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Enable Strict Site Isolation in Chrome for Extra Protection

2017 was a seemingly amazing year for the tech industry but it left with some bittersweet memories. First, Apple was caught doing its shady stuff, and then it was Intel’s turn. More specifically, Intel CPUs have a common flaw that can be exploited. A potential attacker wouldn’t even need physical access to your computer in this case. It can be done using Javascript that runs on your web browser. It’s not as easy but in theory, if you were to bounce onto a website that runs such javascript on your browser things could get worse. This is why Mozilla has recently sent out updates to its Firefox Quantum web browser blocking certain javascript. It seems Google could also be working on a fix called Strict Site Isolation.

Essentially, Spectre affects all CPUs while Meltdown is limited to Intel CPUs. Spectre is harder to fix but fortunately, it is also harder to exploit. Meltdown, on the other hand, is not as hard to fix nor as hard to exploit. The most basic security defense that a computer offers is that it isolates untrusted programs from accessing other processes on the computer. It also prevents them from accessing the deepest layers of the computer’s operating system where its most sensitive secrets are kept. Things like private files, passwords, or cryptographic keys are thus protected, or so everyone thought.

These new flaws mean any hacker could run code on a target computer through the Internet and break isolation. There is a lot of jargon around on the Internet but perhaps this image below says it the best. meltdown and spectre

Google’s Strict Site Isolation is not yet enabled for Chrome 63 but it will be in Chrome 64. This is because it is “highly experimental” for now. You can enable it using Chrome flags in Chrome 63 which is currently the latest version of Chrome. According to Google, “When you enable site isolation, content for each open website in the Chrome browser is always rendered in a dedicated process, isolated from other sites. This creates an additional security boundary between websites”.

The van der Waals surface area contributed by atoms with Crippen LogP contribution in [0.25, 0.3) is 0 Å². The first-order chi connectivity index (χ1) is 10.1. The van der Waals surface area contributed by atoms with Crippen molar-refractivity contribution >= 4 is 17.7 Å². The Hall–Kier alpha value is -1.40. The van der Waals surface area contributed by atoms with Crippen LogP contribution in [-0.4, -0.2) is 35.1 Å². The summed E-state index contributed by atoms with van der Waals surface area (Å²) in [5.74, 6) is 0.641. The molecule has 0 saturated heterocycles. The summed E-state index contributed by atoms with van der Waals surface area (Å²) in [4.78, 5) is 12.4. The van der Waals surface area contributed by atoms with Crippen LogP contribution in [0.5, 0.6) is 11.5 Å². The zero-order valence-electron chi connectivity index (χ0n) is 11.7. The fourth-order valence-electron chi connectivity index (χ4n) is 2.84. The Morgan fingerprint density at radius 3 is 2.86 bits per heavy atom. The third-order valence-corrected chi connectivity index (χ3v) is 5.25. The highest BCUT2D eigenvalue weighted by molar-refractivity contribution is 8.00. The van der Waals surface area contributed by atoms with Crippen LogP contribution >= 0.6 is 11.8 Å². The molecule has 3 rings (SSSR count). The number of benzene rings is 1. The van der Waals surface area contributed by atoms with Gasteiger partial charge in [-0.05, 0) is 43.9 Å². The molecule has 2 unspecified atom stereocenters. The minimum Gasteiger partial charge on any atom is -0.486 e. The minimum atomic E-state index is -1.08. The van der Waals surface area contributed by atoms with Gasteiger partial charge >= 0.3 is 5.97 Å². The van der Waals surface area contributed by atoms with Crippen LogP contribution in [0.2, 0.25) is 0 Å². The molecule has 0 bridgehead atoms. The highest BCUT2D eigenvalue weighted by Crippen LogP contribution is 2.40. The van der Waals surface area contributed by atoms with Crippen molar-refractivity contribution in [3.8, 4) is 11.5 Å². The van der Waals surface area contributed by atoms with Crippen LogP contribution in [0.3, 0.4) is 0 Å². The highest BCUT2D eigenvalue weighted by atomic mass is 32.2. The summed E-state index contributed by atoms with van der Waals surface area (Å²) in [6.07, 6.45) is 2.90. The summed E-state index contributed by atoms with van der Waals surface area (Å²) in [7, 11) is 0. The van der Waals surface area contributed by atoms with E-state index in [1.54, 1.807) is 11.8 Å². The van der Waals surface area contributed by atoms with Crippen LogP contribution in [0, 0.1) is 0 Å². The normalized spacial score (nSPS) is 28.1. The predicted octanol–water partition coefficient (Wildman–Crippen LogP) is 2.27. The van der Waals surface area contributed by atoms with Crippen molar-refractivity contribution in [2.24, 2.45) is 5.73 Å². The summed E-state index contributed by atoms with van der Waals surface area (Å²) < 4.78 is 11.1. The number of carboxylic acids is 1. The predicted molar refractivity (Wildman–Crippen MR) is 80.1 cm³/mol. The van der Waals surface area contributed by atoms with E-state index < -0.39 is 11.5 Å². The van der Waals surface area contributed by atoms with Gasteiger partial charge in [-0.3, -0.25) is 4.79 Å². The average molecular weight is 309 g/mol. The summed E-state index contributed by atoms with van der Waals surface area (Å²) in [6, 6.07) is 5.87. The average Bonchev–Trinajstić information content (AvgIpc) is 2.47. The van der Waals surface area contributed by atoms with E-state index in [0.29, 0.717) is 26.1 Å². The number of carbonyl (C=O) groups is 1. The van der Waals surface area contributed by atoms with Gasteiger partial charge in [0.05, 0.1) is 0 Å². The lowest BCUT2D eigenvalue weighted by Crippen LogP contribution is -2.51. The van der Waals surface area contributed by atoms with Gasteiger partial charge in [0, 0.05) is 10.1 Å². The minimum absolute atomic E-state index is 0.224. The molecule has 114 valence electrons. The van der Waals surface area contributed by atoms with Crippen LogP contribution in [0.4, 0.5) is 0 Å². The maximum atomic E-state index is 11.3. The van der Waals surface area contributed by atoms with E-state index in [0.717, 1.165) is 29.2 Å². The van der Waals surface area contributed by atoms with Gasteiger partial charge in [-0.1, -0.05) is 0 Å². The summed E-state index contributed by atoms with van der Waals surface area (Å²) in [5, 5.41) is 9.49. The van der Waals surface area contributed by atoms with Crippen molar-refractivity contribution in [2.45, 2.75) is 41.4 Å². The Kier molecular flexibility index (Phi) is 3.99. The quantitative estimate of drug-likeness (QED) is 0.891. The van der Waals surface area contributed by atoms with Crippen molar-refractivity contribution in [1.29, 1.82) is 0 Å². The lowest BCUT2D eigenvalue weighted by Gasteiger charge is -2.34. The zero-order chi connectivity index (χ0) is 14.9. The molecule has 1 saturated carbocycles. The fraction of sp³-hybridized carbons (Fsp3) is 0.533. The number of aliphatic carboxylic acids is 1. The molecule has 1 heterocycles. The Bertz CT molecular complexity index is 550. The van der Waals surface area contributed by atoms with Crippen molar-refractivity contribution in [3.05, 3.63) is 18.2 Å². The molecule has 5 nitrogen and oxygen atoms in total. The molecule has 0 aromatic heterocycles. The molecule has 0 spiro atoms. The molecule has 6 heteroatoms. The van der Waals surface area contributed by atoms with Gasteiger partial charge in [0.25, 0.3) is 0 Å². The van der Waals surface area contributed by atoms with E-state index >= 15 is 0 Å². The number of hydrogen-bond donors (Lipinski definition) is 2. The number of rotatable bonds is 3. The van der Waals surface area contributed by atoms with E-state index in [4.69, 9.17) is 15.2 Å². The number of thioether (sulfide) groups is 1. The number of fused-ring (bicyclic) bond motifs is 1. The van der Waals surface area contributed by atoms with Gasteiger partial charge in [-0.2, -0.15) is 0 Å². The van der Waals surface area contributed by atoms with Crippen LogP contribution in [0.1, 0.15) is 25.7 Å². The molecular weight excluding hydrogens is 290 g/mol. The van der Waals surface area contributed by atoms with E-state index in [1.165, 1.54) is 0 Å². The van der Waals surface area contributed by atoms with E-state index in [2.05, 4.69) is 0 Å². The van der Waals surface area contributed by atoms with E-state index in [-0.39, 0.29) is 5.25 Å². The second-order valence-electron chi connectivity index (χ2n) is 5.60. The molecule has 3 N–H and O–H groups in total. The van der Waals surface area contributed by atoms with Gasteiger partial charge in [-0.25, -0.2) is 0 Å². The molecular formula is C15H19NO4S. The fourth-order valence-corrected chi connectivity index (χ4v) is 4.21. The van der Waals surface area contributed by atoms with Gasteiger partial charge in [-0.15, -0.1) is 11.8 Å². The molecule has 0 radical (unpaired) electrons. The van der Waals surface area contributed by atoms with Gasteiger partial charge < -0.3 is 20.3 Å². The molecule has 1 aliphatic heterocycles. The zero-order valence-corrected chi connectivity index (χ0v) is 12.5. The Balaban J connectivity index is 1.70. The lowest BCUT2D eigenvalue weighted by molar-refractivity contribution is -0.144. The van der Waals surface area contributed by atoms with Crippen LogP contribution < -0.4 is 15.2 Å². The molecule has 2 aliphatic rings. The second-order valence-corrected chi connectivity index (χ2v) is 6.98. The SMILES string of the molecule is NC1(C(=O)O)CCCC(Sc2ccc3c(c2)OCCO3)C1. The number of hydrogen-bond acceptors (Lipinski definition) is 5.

In other words, Strict Site Isolation, when enabled, runs each website in an isolated process that is separate from other browser processes. These separate processes are limited to the website which not only means increased security but also stability. Each website runs in what’s essentially a sandbox environment and cannot access any other data on your computer or your browser even. If a tab or website crashes it won’t take down the entire window with it either. That all sounds good but enabling this feature also increased the average memory consumption of Chrome by 10% to 20%.

Enable Strict Site Isolation

  1. Open Chrome. chrome flags
  2. Type chrome://flags in the address bar and hit the Enter key.
  3. Type enable-site-per-process in the search bar or use Chrome’s Find in page function by pressing Ctrl + F and search for Strict Site Isolation. chrome experiment flags
  4. Click on the Enable button next to Strict Site Isolation and then click on the Relaunch Now button that appears.

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